The longspur usually gave its rattle call in flight, which helped me pick it out from the flock as they moved in small groups back to the road. The pale stripes on its back were also super helpful once I got my binoculars on them. Seeing any brown bird in that roadside grass and dirt/debris was a challenge, though!

Lapland Longspur, at bottom left, wonders if it's really worth flushing yet again with those flighty larks...
This spot was 1 mile outside my 5MR, but it counts for my 7.5MR, and of course for my green list. The longspur was definitely the first really good bird of the year. The weather can only improve from here (right??), so I'm sure there are more good birds on the horizon!

Check out that eponymous spur!

I'm tracking my green 2019 list in the sidebar (my 2018 list has been moved to its own page) and will keep my patch totals at the bottom of the list. So many lists to keep track of!

Friday, January 18, 2019

Shifting gears in 2019: The 5MR Challenge!

The 5MR Challenge is really taking off! It involves seeing as many species as you can within 5 miles of your house (5 Mile Radius = 5MR) and a semi-official challenge is being coordinated by Jen Sanford (see also the Facebook group). Carbon-free is not required for the challenge, but of course that's how I will be birding, and a few other participants have said the same - 5MR and Green are a great match. 

Wisconsin also hosts an annual 7.5MR Challenge, so I'll have two nested circles to track. Here they are:

The large flags are public hotspots in eBird (blue for 5MR, orange for 7.5MR), and the small orange dots are all my personal locations. Some of the personal ones are incidental (like my lifer Connecticut Warbler behind a random parking lot, which I first heard from the road while in transit for my Green Big Day), but others I bird frequently and could warrant being turned into hotspots. Pretty nice variety of habitat in there - if I could add just one more spot to the 5MR circle, it would be the New Amsterdam Grasslands (AKA berrylands, AKA sparrowlands), but that's just at the top edge of the 7.5MR. Otherwise, I've got lake, river, marsh, bottomland forest, bluffs, and a little agriculture even in the 5MR, which represent nearly all of the habitat types in the county as a whole.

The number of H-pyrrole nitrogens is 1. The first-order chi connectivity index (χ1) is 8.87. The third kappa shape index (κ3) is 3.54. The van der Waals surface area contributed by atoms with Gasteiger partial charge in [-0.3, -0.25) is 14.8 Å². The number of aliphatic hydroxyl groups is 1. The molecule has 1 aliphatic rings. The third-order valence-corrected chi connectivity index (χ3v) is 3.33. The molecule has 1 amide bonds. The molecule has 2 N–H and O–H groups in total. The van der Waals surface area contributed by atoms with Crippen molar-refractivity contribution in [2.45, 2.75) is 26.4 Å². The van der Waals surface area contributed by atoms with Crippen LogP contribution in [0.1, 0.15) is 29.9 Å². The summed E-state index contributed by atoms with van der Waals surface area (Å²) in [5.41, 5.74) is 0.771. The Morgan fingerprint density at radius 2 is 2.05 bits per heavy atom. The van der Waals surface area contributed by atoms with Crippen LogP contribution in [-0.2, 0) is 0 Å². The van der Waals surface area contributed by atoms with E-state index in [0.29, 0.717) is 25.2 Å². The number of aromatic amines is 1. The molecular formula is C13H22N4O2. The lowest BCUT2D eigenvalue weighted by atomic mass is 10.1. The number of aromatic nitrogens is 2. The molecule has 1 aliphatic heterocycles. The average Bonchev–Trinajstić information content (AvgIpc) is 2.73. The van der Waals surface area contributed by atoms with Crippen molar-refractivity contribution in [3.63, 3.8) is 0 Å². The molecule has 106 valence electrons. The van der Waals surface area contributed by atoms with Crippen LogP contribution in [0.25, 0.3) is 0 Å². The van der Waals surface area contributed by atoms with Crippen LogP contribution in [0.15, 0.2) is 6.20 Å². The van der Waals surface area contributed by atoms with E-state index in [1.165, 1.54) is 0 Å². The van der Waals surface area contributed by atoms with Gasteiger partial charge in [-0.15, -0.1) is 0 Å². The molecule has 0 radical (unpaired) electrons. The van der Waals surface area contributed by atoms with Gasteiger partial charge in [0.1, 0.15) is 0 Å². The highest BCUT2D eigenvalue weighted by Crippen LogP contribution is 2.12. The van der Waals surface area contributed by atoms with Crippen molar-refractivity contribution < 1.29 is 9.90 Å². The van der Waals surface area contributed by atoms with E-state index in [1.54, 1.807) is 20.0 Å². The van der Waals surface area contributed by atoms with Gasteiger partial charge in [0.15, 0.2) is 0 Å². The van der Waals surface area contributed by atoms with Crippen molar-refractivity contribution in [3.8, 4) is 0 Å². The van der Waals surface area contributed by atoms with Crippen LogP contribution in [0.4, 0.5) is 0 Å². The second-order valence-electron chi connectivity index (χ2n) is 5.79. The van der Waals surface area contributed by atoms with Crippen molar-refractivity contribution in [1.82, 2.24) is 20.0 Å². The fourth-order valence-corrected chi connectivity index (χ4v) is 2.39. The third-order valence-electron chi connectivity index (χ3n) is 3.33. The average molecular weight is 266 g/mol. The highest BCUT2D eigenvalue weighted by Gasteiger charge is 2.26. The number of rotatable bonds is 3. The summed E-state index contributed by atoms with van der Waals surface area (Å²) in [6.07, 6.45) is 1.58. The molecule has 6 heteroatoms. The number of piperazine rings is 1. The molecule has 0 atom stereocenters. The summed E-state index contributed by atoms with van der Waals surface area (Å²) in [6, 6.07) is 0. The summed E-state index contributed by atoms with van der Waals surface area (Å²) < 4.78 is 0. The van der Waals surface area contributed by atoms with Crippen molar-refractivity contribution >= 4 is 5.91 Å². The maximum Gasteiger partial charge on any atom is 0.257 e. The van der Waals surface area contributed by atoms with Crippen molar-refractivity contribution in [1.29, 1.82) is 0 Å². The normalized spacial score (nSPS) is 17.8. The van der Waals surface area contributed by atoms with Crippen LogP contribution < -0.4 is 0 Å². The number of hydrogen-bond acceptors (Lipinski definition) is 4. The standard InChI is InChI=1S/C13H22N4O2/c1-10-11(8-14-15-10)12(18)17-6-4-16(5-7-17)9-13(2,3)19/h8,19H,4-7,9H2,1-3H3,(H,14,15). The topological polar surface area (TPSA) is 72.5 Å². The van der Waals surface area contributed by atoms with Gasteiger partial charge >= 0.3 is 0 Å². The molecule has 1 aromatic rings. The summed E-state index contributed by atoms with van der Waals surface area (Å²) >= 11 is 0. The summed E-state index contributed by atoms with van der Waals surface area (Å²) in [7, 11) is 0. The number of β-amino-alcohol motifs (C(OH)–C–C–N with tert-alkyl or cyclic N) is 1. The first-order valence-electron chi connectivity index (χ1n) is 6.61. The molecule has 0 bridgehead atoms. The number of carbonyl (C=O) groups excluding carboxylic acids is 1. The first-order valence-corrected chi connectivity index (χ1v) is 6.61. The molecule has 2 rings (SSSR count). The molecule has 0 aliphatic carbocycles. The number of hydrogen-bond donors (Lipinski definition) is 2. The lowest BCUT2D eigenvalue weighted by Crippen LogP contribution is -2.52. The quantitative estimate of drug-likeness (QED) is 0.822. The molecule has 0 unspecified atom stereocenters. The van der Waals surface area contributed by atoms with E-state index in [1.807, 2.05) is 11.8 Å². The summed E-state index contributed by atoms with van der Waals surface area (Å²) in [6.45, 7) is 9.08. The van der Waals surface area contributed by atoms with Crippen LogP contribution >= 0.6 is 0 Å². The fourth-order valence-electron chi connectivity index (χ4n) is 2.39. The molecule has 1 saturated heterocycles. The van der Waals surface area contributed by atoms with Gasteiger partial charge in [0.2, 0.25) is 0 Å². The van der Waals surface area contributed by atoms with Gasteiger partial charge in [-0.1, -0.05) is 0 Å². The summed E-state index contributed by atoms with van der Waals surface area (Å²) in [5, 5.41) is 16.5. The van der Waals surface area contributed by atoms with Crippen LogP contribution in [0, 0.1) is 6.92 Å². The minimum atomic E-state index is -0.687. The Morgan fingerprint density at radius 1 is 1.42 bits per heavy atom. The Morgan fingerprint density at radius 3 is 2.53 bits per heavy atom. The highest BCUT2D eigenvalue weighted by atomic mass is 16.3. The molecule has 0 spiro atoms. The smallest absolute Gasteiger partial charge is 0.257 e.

Last year, I ended up with 203 species inside my 5MR (of the total 238 that I saw in WI by bike, of which 219 were in La Crosse County), which reflects the local focus of most of my birding. I had 211 species in my 7.5MR circle, which would have been good for a tie for 5th place in all of Wisconsin (scroll down to the very bottom of the post), if I'd remembered to update my numbers at the end of the year! I'm not sure how many more I could have found within either circle if I'd tried - but this year I aim to find out!

It's fun to have a new challenge for the year and an additional fun, supportive online community to go along with it. The coordinator has also concocted a monthly challenge to keep us getting out there and birding regularly, even if it's not the birdiest month of the year, and even if my patch will never be able to compete (in terms of number of species) with one on the California coast. There are 330 members in the Facebook group now - I can't wait to see how many rarities we find in random neighborhood parks, now that we'll all be out birding in typically neglected spots!

Of course, I'll participate in the statewide Wisconsin Green Birding Challenge again, too, even if I don't leave my home county very often. The official results from last year haven't been announced yet, but it looks like my 238 species put me at the top of the pack - by only three species! (Ross Mueller is still the all-time champ with 243 species in 2016!)

Birding has been slow so far this year. My total (all green) is 28 species so far - 27 of which have been in my 5MR and the last was in my 7.5MR - despite having birded a fair bit in the past week or two. Birders throughout Wisconsin are noting low numbers and diversity this winter. Last year I found 23 species on January 1st alone - this year I had 8 at the same spot! Once spring arrives, though, things will really take off.

Even the typical winter birds, like this American Tree Sparrow, have been pretty sparse this year.

Best bird so far this year is this Merlin - I've seen only 4 per year in the last couple of years, though I would be surprised if I missed it entirely this year. A heard-only Great Horned Owl was nice, too, as owls are surprisingly hard to find in my 5MR.

Anyway, even though I'd intended this blog to be mainly for my Green Big Year, I wanted to post an update with my plans for this year. I'm not sure how much I'll blog this year - maybe only after Big Days or big trips. Maybe more often if I continue to have plenty of free time due to shutdown furlough, though....